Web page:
USADA Statement on Inaccurate News Reports Regarding the Sport of Pro Boxing

Whether due to a genuine misunderstanding of the facts or an intentional desire to mislead, numerous unfounded and false accusations have been leveled against USADA in recent on-line articles. Since our inception, USADA’s sole mission has been to protect clean sport. As such, it is unfortunate and extremely disappointing to have to address articles riddled with significant inaccuracies and misrepresentations based on unsubstantiated rumors as well as anonymous or self-interested sources that have recklessly called our integrity into question. It is simply absurd to suggest that we would ever compromise our integrity for any sport or athlete.

Although the articles in question contain a multitude of errors, all of which will be addressed at the appropriate time, we believe it is important to immediately correct the record regarding the false suggestion that Floyd Mayweather violated the rules by receiving an IV infusion of saline and vitamins.

As was already publicly reported in May of this year by the Nevada State Athletic Commission (NSAC), Mr. Mayweather applied for and was granted a Therapeutic Use Exemption (TUE) by USADA for an IV infusion of saline and vitamins that was administered prior to his May 2 fight against Manny Pacquiao. Mr. Mayweather’s use of the IV was not prohibited under the NSAC rules at that time and would not be a violation of the NSAC rules today. Nonetheless, because Mr. Mayweather was voluntarily taking part in a USADA program, and therefore subject to the rules of the WADA Code, he took the additional step of applying for a TUE after the IV infusion was administered in order remain in compliance with the USADA program. Although Mr. Mayweather’s application was not approved until after his fight with Mr. Pacquiao and all tests results were reported, Mr. Mayweather did disclose the infusion to USADA in advance of the IV being administered to him. Furthermore, once the TUE was granted, the NSAC and Mr. Pacquiao were immediately notified even though the practice is not prohibited under NSAC rules.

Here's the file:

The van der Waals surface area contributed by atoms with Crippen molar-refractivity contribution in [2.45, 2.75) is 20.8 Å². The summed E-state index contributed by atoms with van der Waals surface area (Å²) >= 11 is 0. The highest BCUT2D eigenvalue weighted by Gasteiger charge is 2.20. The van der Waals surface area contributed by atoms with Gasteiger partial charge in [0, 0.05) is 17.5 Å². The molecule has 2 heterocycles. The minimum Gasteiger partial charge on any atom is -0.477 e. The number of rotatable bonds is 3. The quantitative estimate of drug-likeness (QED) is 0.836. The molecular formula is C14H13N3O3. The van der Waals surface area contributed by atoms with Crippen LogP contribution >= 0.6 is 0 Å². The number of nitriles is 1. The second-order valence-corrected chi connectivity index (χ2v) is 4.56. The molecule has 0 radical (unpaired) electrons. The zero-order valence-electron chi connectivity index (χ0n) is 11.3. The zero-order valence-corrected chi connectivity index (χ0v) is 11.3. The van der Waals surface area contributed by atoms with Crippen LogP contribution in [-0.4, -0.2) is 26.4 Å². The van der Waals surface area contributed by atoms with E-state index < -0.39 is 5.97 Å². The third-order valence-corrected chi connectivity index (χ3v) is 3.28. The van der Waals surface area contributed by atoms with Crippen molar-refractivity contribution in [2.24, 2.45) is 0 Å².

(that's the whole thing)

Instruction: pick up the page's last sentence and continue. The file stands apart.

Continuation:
Over the past six years USADA has conducted anti-doping programs for over 45 fights in the sport of professional boxing, and each of those programs has been conducted in accordance with the WADA Code and the International Standards. As a result, every athlete who has participated in one of our programs has voluntarily agreed to abide by the rules of the WADA Code and willingly subjected themselves to substantially more stringent testing protocols than they otherwise would have been subject to.

There are certainly those in the sport of professional boxing who appear committed to preventing an independent and comprehensive anti-doping program from being implemented in the sport, and who wish to advance an agenda that fails to put the interests of clean athletes before their own. Despite that opposition, we will continue to demonstrate to the clean athletes we serve, the sport partners we work with, and all those who share the ideal of fair competition, that we remain committed to our mission of protecting the rights of clean athletes and the integrity of competition.